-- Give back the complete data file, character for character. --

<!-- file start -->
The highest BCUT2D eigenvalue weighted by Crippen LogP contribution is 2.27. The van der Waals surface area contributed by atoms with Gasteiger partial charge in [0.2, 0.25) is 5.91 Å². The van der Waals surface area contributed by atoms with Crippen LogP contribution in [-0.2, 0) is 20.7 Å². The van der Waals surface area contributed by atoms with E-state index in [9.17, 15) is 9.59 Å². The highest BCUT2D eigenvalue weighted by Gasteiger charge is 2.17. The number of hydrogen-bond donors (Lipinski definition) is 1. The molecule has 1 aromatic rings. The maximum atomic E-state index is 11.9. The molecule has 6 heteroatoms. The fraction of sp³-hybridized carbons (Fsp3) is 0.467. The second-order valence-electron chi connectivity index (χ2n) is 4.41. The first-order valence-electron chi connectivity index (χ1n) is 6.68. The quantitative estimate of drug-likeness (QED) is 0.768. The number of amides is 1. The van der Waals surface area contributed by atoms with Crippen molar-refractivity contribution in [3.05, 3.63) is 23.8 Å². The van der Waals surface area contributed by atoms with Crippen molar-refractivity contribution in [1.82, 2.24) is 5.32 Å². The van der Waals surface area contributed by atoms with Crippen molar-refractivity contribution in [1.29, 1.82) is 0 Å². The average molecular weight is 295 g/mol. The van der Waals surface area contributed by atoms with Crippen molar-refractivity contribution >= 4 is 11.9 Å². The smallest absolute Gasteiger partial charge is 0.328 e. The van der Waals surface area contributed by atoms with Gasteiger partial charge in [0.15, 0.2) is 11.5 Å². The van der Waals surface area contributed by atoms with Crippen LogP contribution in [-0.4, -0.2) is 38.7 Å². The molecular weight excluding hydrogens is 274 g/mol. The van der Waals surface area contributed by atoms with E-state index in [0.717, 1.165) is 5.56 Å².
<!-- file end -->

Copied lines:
The highest BCUT2D eigenvalue weighted by Crippen LogP contribution is 2.27. The van der Waals surface area contributed by atoms with Gasteiger partial charge in [0.2, 0.25) is 5.91 Å². The van der Waals surface area contributed by atoms with Crippen LogP contribution in [-0.2, 0) is 20.7 Å². The van der Waals surface area contributed by atoms with E-state index in [9.17, 15) is 9.59 Å². The highest BCUT2D eigenvalue weighted by Gasteiger charge is 2.17. The number of hydrogen-bond donors (Lipinski definition) is 1. The molecule has 1 aromatic rings. The maximum atomic E-state index is 11.9. The molecule has 6 heteroatoms. The fraction of sp³-hybridized carbons (Fsp3) is 0.467. The second-order valence-electron chi connectivity index (χ2n) is 4.41. The first-order valence-electron chi connectivity index (χ1n) is 6.68. The quantitative estimate of drug-likeness (QED) is 0.768. The number of amides is 1. The van der Waals surface area contributed by atoms with Crippen molar-refractivity contribution in [3.05, 3.63) is 23.8 Å². The van der Waals surface area contributed by atoms with Crippen molar-refractivity contribution in [1.82, 2.24) is 5.32 Å². The van der Waals surface area contributed by atoms with Crippen molar-refractivity contribution in [1.29, 1.82) is 0 Å². The average molecular weight is 295 g/mol. The van der Waals surface area contributed by atoms with Crippen molar-refractivity contribution >= 4 is 11.9 Å². The smallest absolute Gasteiger partial charge is 0.328 e. The van der Waals surface area contributed by atoms with Gasteiger partial charge in [0.15, 0.2) is 11.5 Å². The van der Waals surface area contributed by atoms with Crippen LogP contribution in [-0.4, -0.2) is 38.7 Å². The molecular weight excluding hydrogens is 274 g/mol. The van der Waals surface area contributed by atoms with E-state index in [0.717, 1.165) is 5.56 Å².